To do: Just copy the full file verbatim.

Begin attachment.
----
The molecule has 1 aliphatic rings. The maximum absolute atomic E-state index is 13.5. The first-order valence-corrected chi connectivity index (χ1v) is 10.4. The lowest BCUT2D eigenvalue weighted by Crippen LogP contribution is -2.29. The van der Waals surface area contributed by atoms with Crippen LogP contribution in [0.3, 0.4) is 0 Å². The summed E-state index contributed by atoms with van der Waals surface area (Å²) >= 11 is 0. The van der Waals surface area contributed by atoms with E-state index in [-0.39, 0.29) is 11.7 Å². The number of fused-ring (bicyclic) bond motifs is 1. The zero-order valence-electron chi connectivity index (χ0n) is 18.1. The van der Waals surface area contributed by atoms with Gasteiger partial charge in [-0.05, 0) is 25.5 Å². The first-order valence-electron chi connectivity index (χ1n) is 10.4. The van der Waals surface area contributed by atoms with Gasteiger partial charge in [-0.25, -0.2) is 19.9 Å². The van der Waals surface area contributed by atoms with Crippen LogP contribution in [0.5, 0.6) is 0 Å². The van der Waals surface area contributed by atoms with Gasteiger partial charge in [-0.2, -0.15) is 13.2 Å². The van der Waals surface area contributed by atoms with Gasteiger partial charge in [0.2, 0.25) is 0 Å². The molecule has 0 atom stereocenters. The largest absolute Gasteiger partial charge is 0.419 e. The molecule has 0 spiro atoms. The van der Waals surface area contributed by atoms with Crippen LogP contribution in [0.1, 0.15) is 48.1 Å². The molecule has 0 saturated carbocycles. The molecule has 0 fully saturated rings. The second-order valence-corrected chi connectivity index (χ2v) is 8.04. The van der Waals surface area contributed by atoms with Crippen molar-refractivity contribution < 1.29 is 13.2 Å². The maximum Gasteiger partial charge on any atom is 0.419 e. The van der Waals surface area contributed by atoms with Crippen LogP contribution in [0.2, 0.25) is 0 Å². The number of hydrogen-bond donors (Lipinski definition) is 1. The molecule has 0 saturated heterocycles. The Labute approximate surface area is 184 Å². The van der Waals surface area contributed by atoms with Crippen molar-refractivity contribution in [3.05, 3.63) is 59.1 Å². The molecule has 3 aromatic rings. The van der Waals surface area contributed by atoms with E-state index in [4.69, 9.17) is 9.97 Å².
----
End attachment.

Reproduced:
The molecule has 1 aliphatic rings. The maximum absolute atomic E-state index is 13.5. The first-order valence-corrected chi connectivity index (χ1v) is 10.4. The lowest BCUT2D eigenvalue weighted by Crippen LogP contribution is -2.29. The van der Waals surface area contributed by atoms with Crippen LogP contribution in [0.3, 0.4) is 0 Å². The summed E-state index contributed by atoms with van der Waals surface area (Å²) >= 11 is 0. The van der Waals surface area contributed by atoms with E-state index in [-0.39, 0.29) is 11.7 Å². The number of fused-ring (bicyclic) bond motifs is 1. The zero-order valence-electron chi connectivity index (χ0n) is 18.1. The van der Waals surface area contributed by atoms with Gasteiger partial charge in [-0.05, 0) is 25.5 Å². The first-order valence-electron chi connectivity index (χ1n) is 10.4. The van der Waals surface area contributed by atoms with Gasteiger partial charge in [-0.25, -0.2) is 19.9 Å². The van der Waals surface area contributed by atoms with Crippen LogP contribution in [0.5, 0.6) is 0 Å². The van der Waals surface area contributed by atoms with Gasteiger partial charge in [-0.2, -0.15) is 13.2 Å². The van der Waals surface area contributed by atoms with Gasteiger partial charge in [0.2, 0.25) is 0 Å². The molecule has 0 atom stereocenters. The largest absolute Gasteiger partial charge is 0.419 e. The molecule has 0 spiro atoms. The van der Waals surface area contributed by atoms with Crippen LogP contribution in [0.1, 0.15) is 48.1 Å². The molecule has 0 saturated carbocycles. The molecule has 0 fully saturated rings. The second-order valence-corrected chi connectivity index (χ2v) is 8.04. The van der Waals surface area contributed by atoms with Crippen molar-refractivity contribution < 1.29 is 13.2 Å². The maximum Gasteiger partial charge on any atom is 0.419 e. The van der Waals surface area contributed by atoms with Crippen LogP contribution in [0.2, 0.25) is 0 Å². The number of hydrogen-bond donors (Lipinski definition) is 1. The molecule has 0 saturated heterocycles. The Labute approximate surface area is 184 Å². The van der Waals surface area contributed by atoms with Crippen molar-refractivity contribution in [3.05, 3.63) is 59.1 Å². The molecule has 3 aromatic rings. The van der Waals surface area contributed by atoms with E-state index in [4.69, 9.17) is 9.97 Å².